“Equality issues” – this is rich

Ageism accepted, national poll shows – perverse plague will worsen as boomers age”  That’s the gist of an article in the Ottawa Citizen of November 3, 2012.  The article  provides an overview  of a report, Revera Report on Aging.  The reference to “equality issues” comes from Dr. Jane Barrett, Secretary General of the International Federation on Aging, co-producers of the report.  She describes a “perverse and sinister” plague.  “While we’ve been combating race and gender, in terms of equality issues, the new player on the scene is ageism”.    That’s rich.

Boomers have been stacking the deck in their favor for sixty years and now they are the disadvantaged demographic? Give me a break.

The report results tell me that a lot of people aren’t happy with the mess that they have been left with and they’re not keeping their displeasure a secret.

  • Six-in-ten (63%) seniors 66 years of age and older say they have been treated unfairly or differently because of their age
  • One-in-three (35%) Canadians admit they have treated someone differently because of their age; this statistic goes as high as 43% for Gen X and 42% for Gen Y
  • Half (51%) of Canadians say ageism is the most tolerated social prejudice when compared to gender- or race-based discrimination
  • Eight-in-ten (79%) Canadians agree that seniors 75 and older are seen as less important and are more often ignored than younger generations in society
  • Seven-in-ten (71%) agree that Canadian society values younger generations more than older generate
  • One-in-five (21%) Canadians say older Canadians are a burden on society

Gee, boomers must be pretty sad about getting older, right.  Wrong.  They’re all set.  It’s the younger generation with not much to look forward to:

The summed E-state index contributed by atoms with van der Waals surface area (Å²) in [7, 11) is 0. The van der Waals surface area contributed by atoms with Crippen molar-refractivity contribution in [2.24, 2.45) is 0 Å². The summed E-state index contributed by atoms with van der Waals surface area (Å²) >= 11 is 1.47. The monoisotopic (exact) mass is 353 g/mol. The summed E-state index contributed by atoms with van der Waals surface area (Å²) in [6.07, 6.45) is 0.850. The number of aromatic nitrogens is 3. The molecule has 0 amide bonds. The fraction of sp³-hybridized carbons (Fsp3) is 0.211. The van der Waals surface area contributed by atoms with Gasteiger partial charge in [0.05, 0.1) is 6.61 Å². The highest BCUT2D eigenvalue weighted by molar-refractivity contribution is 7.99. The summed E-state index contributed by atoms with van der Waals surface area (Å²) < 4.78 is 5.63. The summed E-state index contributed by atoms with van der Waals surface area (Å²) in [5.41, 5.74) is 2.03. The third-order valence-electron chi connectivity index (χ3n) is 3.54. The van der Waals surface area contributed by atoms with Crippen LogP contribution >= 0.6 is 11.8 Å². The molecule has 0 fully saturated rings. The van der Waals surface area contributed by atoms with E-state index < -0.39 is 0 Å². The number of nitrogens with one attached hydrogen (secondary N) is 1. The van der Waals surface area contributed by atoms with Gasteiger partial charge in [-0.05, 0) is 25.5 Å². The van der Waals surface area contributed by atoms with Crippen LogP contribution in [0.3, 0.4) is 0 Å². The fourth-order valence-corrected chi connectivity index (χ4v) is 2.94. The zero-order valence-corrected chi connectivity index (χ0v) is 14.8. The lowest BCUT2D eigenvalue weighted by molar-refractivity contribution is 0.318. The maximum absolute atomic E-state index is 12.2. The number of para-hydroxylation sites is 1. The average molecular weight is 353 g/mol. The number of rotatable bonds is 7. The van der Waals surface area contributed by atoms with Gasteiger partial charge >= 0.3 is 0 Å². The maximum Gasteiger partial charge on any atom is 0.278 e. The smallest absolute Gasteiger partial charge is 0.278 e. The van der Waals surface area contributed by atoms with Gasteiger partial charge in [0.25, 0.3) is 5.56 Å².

(from page 11 of the report)

After lamenting the sorry state of boomers, the report recommends three ways to reduce the “inequality”:

  1. Invest in technologies that can help older people live independently for longer
  2. Raise awareness about ageism so that it is as socially unacceptable as other ‘isms’, like sexism and racism
  3. Provide more government funding of healthcare solutions that address the specific needs of an aging population

I’ve got no problem with No. 2, but Nos. 1 and 3 are just another way of stacking the deck: directing limited resources of the general population to the solve the boomers’ “problems”.
Let the boomers look after themselves, please.

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Boomers – Behaving Badly in Bulgaria

Quoted in The Week, Nov2/12,

Bulgaria: Why we don’t respect our elders: Today’s young people don’t want to take advice from the generation that endured communism.

posted on October 24, 2012, at 8:47 AM

Ruslan Jordanov
Standart

Bulgarians hate old people, said Ruslan Jordanov. I’m not kidding. In the latest Eurobarometer survey, 58 percent of us admitted to disliking the elderly, making them even more reviled than the Roma—quite a feat in Bulgaria. No wonder “nobody ever gets up to give them a seat on the tram.” Long ago, our society revered grandparents as fonts of wisdom. But today’s young people don’t want to take advice from the generation that endured communism. The old are “blamed for enabling the totalitarian system.” More to the point, they are “blamed for the shambles of post-communist reality known as the transition, in which their children and grandchildren struggle to live.” Their pensions are seen as “an onerous burden on the budget” to be paid to people who failed to generate wealth in their own time. That’s partly because there are fewer and fewer young people to pay taxes to fund these pensions—in the past decade, nearly 200,000 young people have moved abroad to chase after “material success and worldly comfort.” In a cohesive society, people would be glad to part with a small sum so that old people would not “be forced to dig through the garbage or fall into starvation.” Ours, though, is a “callous society.”